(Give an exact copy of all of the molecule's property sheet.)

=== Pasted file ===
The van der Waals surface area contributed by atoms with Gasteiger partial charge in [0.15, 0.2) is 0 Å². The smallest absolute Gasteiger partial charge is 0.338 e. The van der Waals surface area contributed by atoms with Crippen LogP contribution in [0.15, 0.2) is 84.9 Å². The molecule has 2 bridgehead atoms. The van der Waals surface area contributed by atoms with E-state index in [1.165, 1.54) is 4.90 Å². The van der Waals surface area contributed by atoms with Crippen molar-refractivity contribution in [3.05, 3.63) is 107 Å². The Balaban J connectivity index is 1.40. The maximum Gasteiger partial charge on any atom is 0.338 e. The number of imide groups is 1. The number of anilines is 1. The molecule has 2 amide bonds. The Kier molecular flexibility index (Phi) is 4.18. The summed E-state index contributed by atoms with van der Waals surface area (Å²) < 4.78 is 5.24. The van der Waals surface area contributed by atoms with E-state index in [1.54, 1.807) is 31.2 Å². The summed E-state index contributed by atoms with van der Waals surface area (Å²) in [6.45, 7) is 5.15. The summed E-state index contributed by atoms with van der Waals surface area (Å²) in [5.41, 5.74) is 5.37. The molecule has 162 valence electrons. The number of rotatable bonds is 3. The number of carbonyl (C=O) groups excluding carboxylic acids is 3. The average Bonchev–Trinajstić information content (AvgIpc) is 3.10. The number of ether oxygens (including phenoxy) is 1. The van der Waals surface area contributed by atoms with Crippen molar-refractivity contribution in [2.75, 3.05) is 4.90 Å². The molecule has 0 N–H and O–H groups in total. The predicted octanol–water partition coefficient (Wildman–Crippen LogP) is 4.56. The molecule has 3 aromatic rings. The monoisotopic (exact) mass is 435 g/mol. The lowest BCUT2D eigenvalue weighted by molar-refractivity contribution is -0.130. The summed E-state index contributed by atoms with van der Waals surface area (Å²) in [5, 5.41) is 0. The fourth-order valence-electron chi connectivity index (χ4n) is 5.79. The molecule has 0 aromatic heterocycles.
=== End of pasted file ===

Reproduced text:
The van der Waals surface area contributed by atoms with Gasteiger partial charge in [0.15, 0.2) is 0 Å². The smallest absolute Gasteiger partial charge is 0.338 e. The van der Waals surface area contributed by atoms with Crippen LogP contribution in [0.15, 0.2) is 84.9 Å². The molecule has 2 bridgehead atoms. The van der Waals surface area contributed by atoms with E-state index in [1.165, 1.54) is 4.90 Å². The van der Waals surface area contributed by atoms with Crippen molar-refractivity contribution in [3.05, 3.63) is 107 Å². The Balaban J connectivity index is 1.40. The maximum Gasteiger partial charge on any atom is 0.338 e. The number of imide groups is 1. The number of anilines is 1. The molecule has 2 amide bonds. The Kier molecular flexibility index (Phi) is 4.18. The summed E-state index contributed by atoms with van der Waals surface area (Å²) < 4.78 is 5.24. The van der Waals surface area contributed by atoms with E-state index in [1.54, 1.807) is 31.2 Å². The summed E-state index contributed by atoms with van der Waals surface area (Å²) in [6.45, 7) is 5.15. The summed E-state index contributed by atoms with van der Waals surface area (Å²) in [5.41, 5.74) is 5.37. The molecule has 162 valence electrons. The number of rotatable bonds is 3. The number of carbonyl (C=O) groups excluding carboxylic acids is 3. The average Bonchev–Trinajstić information content (AvgIpc) is 3.10. The number of ether oxygens (including phenoxy) is 1. The van der Waals surface area contributed by atoms with Crippen molar-refractivity contribution in [2.75, 3.05) is 4.90 Å². The molecule has 0 N–H and O–H groups in total. The predicted octanol–water partition coefficient (Wildman–Crippen LogP) is 4.56. The molecule has 3 aromatic rings. The monoisotopic (exact) mass is 435 g/mol. The lowest BCUT2D eigenvalue weighted by molar-refractivity contribution is -0.130. The summed E-state index contributed by atoms with van der Waals surface area (Å²) in [5, 5.41) is 0. The fourth-order valence-electron chi connectivity index (χ4n) is 5.79. The molecule has 0 aromatic heterocycles.